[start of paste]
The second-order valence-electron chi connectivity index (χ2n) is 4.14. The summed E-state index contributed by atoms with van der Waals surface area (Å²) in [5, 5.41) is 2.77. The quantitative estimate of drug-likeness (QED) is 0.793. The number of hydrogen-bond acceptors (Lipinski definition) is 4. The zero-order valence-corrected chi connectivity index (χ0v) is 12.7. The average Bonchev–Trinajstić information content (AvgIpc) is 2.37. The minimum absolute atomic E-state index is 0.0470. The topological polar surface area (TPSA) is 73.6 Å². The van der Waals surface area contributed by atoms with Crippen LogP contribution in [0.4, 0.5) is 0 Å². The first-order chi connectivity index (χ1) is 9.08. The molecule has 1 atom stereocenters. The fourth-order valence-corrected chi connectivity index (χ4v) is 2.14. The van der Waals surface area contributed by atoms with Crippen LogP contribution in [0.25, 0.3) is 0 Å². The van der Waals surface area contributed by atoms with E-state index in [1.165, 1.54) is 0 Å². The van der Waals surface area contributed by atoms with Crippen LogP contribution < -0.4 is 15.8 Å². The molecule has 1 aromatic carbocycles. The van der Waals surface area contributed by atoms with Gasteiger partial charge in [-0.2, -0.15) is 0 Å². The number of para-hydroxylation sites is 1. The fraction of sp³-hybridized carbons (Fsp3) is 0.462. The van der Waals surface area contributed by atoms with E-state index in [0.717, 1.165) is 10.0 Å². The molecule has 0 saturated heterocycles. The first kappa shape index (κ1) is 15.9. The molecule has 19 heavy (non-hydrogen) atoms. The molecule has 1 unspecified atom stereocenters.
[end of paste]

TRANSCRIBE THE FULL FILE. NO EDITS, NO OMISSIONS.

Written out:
The second-order valence-electron chi connectivity index (χ2n) is 4.14. The summed E-state index contributed by atoms with van der Waals surface area (Å²) in [5, 5.41) is 2.77. The quantitative estimate of drug-likeness (QED) is 0.793. The number of hydrogen-bond acceptors (Lipinski definition) is 4. The zero-order valence-corrected chi connectivity index (χ0v) is 12.7. The average Bonchev–Trinajstić information content (AvgIpc) is 2.37. The minimum absolute atomic E-state index is 0.0470. The topological polar surface area (TPSA) is 73.6 Å². The van der Waals surface area contributed by atoms with Crippen LogP contribution in [0.4, 0.5) is 0 Å². The first-order chi connectivity index (χ1) is 9.08. The molecule has 1 atom stereocenters. The fourth-order valence-corrected chi connectivity index (χ4v) is 2.14. The van der Waals surface area contributed by atoms with Crippen LogP contribution in [0.25, 0.3) is 0 Å². The van der Waals surface area contributed by atoms with E-state index in [1.165, 1.54) is 0 Å². The van der Waals surface area contributed by atoms with Crippen LogP contribution < -0.4 is 15.8 Å². The molecule has 1 aromatic carbocycles. The van der Waals surface area contributed by atoms with Gasteiger partial charge in [-0.2, -0.15) is 0 Å². The number of para-hydroxylation sites is 1. The fraction of sp³-hybridized carbons (Fsp3) is 0.462. The van der Waals surface area contributed by atoms with E-state index in [0.717, 1.165) is 10.0 Å². The molecule has 0 saturated heterocycles. The first kappa shape index (κ1) is 15.9. The molecule has 19 heavy (non-hydrogen) atoms. The molecule has 1 unspecified atom stereocenters.